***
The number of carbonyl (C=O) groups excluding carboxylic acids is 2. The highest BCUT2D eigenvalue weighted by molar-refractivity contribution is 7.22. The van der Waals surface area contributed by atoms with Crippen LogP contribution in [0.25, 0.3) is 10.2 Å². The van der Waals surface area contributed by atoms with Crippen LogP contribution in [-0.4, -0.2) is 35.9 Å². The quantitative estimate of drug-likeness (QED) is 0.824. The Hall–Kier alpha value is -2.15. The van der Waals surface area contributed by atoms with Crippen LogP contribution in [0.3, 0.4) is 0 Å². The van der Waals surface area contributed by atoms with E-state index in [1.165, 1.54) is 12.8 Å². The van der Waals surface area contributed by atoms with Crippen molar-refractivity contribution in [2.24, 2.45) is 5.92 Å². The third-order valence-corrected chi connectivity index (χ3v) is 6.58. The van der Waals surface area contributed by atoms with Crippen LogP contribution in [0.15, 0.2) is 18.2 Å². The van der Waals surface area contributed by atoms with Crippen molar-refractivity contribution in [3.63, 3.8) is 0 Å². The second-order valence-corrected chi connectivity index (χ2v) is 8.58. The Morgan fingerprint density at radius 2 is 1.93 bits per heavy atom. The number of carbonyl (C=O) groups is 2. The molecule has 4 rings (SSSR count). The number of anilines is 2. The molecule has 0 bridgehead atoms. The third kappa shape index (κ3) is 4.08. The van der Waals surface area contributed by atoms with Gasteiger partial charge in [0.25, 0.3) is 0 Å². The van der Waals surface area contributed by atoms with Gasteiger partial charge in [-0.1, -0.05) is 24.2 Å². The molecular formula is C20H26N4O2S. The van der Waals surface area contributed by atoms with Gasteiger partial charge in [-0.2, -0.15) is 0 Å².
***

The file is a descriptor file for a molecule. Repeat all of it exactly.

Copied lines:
The number of carbonyl (C=O) groups excluding carboxylic acids is 2. The highest BCUT2D eigenvalue weighted by molar-refractivity contribution is 7.22. The van der Waals surface area contributed by atoms with Crippen LogP contribution in [0.25, 0.3) is 10.2 Å². The van der Waals surface area contributed by atoms with Crippen LogP contribution in [-0.4, -0.2) is 35.9 Å². The quantitative estimate of drug-likeness (QED) is 0.824. The Hall–Kier alpha value is -2.15. The van der Waals surface area contributed by atoms with Crippen LogP contribution in [0.3, 0.4) is 0 Å². The van der Waals surface area contributed by atoms with E-state index in [1.165, 1.54) is 12.8 Å². The van der Waals surface area contributed by atoms with Crippen molar-refractivity contribution in [2.24, 2.45) is 5.92 Å². The third-order valence-corrected chi connectivity index (χ3v) is 6.58. The van der Waals surface area contributed by atoms with Crippen LogP contribution in [0.15, 0.2) is 18.2 Å². The van der Waals surface area contributed by atoms with Crippen molar-refractivity contribution in [3.63, 3.8) is 0 Å². The second-order valence-corrected chi connectivity index (χ2v) is 8.58. The Morgan fingerprint density at radius 2 is 1.93 bits per heavy atom. The number of carbonyl (C=O) groups is 2. The molecule has 4 rings (SSSR count). The number of anilines is 2. The molecule has 0 bridgehead atoms. The third kappa shape index (κ3) is 4.08. The van der Waals surface area contributed by atoms with Gasteiger partial charge in [0.25, 0.3) is 0 Å². The van der Waals surface area contributed by atoms with Gasteiger partial charge in [-0.1, -0.05) is 24.2 Å². The molecular formula is C20H26N4O2S. The van der Waals surface area contributed by atoms with Gasteiger partial charge in [-0.2, -0.15) is 0 Å².